Back in New Haven at the Rivdendell House, it would be commonplace for people to ask questions like: Would a modern day Clapham Sect be possible? Many of the Rivendell guys are on Yale faculty as historians and lecturers. In retrospect, I really appreciate their moving lectures and thoughtful responses to questions. What a ministry the Rivendell Institute has over there, reaching out to the graduate students.

As I read through Piper’s biography of William Wilberforce, I’m getting nostalgic of my time with the Rivendell folks. Here is one vivid and very inspiring account of Wilberforce’s passion for abolition:

Soon after Christmas, 1787, a few days before the parliamentary recess, Wilberforce gave notice in the House of Commons that early in the new session he would bring a motion for the abolition of the slave trade. It would be twenty years before he could carry the House of Commons and the House of Lords in putting abolition into law. But the more he studied the matter and the more he heard of the atrocities, the more resolved he became. In May 1789 he spoke to the House about how he came to his conviction: “I confess to you, so enormous, so dreadful, so irremediable did its wickedness appear that my own mind was completely made up for Abolition. . . Let the consequences be what they would, I from this time determined that I would never rest until I had effected its abolition.”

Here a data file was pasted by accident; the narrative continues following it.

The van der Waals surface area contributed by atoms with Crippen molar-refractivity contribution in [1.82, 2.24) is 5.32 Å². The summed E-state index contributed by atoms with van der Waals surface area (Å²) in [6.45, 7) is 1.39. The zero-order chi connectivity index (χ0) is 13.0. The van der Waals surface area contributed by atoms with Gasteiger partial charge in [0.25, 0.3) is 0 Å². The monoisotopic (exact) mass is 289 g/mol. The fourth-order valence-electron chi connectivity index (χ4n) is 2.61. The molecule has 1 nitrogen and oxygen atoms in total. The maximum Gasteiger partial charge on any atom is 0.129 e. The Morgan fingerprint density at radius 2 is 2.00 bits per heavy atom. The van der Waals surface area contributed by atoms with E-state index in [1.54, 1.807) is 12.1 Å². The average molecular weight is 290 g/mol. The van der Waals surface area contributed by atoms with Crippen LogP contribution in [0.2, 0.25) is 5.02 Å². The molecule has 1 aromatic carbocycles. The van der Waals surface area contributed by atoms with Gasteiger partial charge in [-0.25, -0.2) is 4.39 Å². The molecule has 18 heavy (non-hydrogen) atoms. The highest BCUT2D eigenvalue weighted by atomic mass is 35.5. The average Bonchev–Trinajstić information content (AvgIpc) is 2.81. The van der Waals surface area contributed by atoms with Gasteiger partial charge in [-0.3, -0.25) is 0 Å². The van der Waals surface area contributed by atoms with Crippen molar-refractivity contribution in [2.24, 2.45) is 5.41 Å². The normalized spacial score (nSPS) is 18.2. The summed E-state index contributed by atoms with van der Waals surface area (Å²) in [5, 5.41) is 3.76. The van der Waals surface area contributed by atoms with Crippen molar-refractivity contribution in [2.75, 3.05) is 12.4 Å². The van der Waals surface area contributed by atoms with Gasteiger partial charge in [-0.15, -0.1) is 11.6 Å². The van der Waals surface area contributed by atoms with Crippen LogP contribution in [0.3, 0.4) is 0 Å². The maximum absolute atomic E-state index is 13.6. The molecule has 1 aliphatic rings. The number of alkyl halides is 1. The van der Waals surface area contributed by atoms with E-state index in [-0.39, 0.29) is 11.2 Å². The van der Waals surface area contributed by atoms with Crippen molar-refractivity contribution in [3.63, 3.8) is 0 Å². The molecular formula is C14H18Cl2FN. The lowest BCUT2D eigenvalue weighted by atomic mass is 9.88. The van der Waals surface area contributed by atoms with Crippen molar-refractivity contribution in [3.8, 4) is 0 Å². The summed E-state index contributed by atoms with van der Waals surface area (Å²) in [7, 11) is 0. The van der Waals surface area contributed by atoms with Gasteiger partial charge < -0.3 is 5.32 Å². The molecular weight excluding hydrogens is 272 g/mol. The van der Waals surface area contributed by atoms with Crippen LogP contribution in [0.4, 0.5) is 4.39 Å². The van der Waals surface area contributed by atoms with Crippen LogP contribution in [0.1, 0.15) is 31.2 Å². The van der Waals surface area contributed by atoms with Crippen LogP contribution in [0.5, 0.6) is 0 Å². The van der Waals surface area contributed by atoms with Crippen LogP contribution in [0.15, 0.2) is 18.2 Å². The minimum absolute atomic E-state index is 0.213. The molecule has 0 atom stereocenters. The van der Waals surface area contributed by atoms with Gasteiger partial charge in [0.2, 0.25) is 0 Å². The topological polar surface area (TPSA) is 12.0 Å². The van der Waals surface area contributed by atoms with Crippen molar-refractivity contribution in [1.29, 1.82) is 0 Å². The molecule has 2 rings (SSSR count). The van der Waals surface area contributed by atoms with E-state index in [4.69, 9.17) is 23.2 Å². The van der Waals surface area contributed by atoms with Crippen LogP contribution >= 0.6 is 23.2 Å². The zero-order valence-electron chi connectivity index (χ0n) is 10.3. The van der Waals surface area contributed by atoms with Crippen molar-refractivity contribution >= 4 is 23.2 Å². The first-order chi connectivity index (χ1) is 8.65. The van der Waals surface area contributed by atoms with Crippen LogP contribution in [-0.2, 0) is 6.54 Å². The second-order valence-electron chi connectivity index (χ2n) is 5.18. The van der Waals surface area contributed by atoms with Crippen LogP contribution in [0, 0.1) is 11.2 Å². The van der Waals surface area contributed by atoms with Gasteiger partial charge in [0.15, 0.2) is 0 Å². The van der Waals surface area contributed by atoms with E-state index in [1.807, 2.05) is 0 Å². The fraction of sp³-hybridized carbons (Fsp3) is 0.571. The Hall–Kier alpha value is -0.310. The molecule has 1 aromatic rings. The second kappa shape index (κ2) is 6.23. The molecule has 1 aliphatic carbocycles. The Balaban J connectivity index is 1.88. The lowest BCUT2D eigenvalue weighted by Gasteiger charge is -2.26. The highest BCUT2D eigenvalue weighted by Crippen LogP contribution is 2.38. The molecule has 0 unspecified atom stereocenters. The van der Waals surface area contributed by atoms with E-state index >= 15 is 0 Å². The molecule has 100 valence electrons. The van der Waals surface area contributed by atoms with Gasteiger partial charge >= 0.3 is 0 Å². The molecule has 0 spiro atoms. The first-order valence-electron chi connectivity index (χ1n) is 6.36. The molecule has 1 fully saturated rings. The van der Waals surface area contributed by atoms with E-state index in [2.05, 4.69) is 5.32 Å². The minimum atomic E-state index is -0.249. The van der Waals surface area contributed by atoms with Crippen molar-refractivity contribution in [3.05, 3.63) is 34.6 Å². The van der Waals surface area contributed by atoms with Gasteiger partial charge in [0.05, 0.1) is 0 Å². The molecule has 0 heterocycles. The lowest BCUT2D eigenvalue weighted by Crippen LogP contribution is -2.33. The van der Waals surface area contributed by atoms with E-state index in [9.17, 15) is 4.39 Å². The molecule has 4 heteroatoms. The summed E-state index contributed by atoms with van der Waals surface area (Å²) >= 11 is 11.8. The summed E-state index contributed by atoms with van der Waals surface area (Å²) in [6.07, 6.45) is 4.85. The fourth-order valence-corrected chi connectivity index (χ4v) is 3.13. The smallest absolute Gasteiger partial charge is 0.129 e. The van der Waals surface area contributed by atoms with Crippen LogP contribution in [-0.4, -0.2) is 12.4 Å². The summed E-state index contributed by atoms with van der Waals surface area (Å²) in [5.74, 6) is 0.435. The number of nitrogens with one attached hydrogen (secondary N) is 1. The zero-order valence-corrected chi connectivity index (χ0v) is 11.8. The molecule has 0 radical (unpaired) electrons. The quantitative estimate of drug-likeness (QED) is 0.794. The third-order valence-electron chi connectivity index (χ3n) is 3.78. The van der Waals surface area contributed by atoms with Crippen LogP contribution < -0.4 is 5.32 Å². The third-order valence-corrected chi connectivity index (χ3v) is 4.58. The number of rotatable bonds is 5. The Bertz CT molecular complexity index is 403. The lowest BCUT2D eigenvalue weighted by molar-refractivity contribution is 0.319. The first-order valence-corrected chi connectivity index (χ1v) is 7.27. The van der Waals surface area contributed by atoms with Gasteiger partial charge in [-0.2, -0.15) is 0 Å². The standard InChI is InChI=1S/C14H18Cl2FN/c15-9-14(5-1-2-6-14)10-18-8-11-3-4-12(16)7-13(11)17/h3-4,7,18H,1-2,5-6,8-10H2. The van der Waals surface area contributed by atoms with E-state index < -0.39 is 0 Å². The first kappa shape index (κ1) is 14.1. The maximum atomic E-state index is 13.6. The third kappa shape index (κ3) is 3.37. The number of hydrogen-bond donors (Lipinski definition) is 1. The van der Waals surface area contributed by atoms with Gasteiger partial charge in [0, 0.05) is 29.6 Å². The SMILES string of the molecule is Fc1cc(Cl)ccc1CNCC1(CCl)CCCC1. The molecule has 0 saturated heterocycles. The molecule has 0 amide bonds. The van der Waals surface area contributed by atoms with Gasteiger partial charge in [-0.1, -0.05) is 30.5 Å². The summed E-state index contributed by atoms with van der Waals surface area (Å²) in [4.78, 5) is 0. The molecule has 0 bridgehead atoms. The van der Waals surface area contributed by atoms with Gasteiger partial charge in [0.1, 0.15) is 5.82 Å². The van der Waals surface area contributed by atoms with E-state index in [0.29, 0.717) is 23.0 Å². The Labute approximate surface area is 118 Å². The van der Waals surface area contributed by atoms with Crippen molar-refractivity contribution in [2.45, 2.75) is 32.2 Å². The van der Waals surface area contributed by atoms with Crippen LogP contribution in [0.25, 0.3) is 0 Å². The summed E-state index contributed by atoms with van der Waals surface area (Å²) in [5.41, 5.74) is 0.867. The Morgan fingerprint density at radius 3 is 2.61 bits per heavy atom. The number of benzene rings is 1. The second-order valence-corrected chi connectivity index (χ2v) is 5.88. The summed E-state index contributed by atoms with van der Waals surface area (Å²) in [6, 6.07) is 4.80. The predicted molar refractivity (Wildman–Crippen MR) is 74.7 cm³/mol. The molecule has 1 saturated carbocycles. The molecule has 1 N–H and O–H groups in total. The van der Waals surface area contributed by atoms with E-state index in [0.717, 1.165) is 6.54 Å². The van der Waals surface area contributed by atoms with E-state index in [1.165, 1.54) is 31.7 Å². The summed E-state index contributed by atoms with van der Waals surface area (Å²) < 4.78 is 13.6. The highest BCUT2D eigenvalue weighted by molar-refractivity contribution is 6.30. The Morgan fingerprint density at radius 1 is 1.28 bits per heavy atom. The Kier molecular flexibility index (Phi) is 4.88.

Sources: John Piper, Amazing Grace in the Life of William Wilberforce. Quotation of Wilberforce’s speech taken by the author from Robert Isaac Wilberforce and Samuel Wilberforce, The Life of William Wilberforce.

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